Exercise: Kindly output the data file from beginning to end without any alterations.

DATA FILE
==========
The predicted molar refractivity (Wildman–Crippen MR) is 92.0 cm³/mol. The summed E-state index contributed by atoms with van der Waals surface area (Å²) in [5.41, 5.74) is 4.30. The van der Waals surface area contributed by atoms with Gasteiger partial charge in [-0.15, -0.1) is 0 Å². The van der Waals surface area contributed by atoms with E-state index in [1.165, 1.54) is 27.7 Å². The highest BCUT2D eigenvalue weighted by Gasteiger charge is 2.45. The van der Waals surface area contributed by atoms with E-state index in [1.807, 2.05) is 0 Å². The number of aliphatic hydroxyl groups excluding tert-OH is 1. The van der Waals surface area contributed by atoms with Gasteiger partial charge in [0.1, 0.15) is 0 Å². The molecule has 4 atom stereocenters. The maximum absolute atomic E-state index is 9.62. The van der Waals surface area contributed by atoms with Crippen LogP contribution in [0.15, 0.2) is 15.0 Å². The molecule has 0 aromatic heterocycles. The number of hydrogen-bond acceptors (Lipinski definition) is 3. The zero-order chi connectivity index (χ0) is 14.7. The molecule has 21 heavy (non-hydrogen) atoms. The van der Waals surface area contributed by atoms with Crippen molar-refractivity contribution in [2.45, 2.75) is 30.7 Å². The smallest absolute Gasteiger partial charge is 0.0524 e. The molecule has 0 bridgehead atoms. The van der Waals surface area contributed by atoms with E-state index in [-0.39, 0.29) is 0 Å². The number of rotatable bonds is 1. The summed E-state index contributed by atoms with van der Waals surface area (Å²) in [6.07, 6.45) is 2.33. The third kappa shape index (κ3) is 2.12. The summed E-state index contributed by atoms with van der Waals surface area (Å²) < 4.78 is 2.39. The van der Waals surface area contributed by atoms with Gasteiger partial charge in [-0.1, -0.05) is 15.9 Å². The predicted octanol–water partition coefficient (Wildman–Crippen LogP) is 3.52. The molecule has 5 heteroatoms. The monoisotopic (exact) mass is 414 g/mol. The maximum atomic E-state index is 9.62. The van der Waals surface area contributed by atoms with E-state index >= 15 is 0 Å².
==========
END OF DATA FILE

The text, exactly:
The predicted molar refractivity (Wildman–Crippen MR) is 92.0 cm³/mol. The summed E-state index contributed by atoms with van der Waals surface area (Å²) in [5.41, 5.74) is 4.30. The van der Waals surface area contributed by atoms with Gasteiger partial charge in [-0.15, -0.1) is 0 Å². The van der Waals surface area contributed by atoms with E-state index in [1.165, 1.54) is 27.7 Å². The highest BCUT2D eigenvalue weighted by Gasteiger charge is 2.45. The van der Waals surface area contributed by atoms with E-state index in [1.807, 2.05) is 0 Å². The number of aliphatic hydroxyl groups excluding tert-OH is 1. The van der Waals surface area contributed by atoms with Gasteiger partial charge in [0.1, 0.15) is 0 Å². The molecule has 4 atom stereocenters. The maximum absolute atomic E-state index is 9.62. The van der Waals surface area contributed by atoms with Crippen LogP contribution in [0.15, 0.2) is 15.0 Å². The molecule has 0 aromatic heterocycles. The number of hydrogen-bond acceptors (Lipinski definition) is 3. The zero-order chi connectivity index (χ0) is 14.7. The molecule has 21 heavy (non-hydrogen) atoms. The van der Waals surface area contributed by atoms with Crippen molar-refractivity contribution in [2.45, 2.75) is 30.7 Å². The smallest absolute Gasteiger partial charge is 0.0524 e. The molecule has 0 bridgehead atoms. The van der Waals surface area contributed by atoms with E-state index in [-0.39, 0.29) is 0 Å². The number of rotatable bonds is 1. The summed E-state index contributed by atoms with van der Waals surface area (Å²) in [6.07, 6.45) is 2.33. The third kappa shape index (κ3) is 2.12. The summed E-state index contributed by atoms with van der Waals surface area (Å²) < 4.78 is 2.39. The van der Waals surface area contributed by atoms with Gasteiger partial charge in [-0.1, -0.05) is 15.9 Å². The predicted octanol–water partition coefficient (Wildman–Crippen LogP) is 3.52. The molecule has 5 heteroatoms. The monoisotopic (exact) mass is 414 g/mol. The maximum atomic E-state index is 9.62. The van der Waals surface area contributed by atoms with E-state index >= 15 is 0 Å².